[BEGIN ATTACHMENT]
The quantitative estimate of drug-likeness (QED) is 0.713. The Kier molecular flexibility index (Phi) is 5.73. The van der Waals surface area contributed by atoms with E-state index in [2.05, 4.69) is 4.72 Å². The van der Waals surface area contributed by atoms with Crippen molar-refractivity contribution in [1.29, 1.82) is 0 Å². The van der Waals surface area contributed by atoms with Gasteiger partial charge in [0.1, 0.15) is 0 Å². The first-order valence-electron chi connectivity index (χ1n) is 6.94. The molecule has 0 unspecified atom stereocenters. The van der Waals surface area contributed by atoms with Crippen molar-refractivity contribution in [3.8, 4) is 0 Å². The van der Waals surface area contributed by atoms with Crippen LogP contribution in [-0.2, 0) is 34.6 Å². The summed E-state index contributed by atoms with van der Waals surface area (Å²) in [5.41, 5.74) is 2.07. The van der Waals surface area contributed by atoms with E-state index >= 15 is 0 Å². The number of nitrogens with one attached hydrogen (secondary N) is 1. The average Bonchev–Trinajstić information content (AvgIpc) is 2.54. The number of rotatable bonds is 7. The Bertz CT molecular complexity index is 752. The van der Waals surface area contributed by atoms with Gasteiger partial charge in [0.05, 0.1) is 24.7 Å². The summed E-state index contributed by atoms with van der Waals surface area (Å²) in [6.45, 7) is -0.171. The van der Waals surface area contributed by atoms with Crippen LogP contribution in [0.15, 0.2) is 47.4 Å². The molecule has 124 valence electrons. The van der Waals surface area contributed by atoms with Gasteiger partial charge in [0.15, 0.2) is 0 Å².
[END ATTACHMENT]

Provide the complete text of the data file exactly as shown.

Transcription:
The quantitative estimate of drug-likeness (QED) is 0.713. The Kier molecular flexibility index (Phi) is 5.73. The van der Waals surface area contributed by atoms with E-state index in [2.05, 4.69) is 4.72 Å². The van der Waals surface area contributed by atoms with Crippen molar-refractivity contribution in [1.29, 1.82) is 0 Å². The van der Waals surface area contributed by atoms with Gasteiger partial charge in [0.1, 0.15) is 0 Å². The first-order valence-electron chi connectivity index (χ1n) is 6.94. The molecule has 0 unspecified atom stereocenters. The van der Waals surface area contributed by atoms with Crippen molar-refractivity contribution in [3.8, 4) is 0 Å². The van der Waals surface area contributed by atoms with Crippen LogP contribution in [-0.2, 0) is 34.6 Å². The summed E-state index contributed by atoms with van der Waals surface area (Å²) in [5.41, 5.74) is 2.07. The van der Waals surface area contributed by atoms with E-state index >= 15 is 0 Å². The number of nitrogens with one attached hydrogen (secondary N) is 1. The average Bonchev–Trinajstić information content (AvgIpc) is 2.54. The number of rotatable bonds is 7. The Bertz CT molecular complexity index is 752. The van der Waals surface area contributed by atoms with Gasteiger partial charge in [0.05, 0.1) is 24.7 Å². The summed E-state index contributed by atoms with van der Waals surface area (Å²) in [6.45, 7) is -0.171. The van der Waals surface area contributed by atoms with Crippen LogP contribution in [0.15, 0.2) is 47.4 Å². The molecule has 124 valence electrons. The van der Waals surface area contributed by atoms with Gasteiger partial charge in [0.15, 0.2) is 0 Å².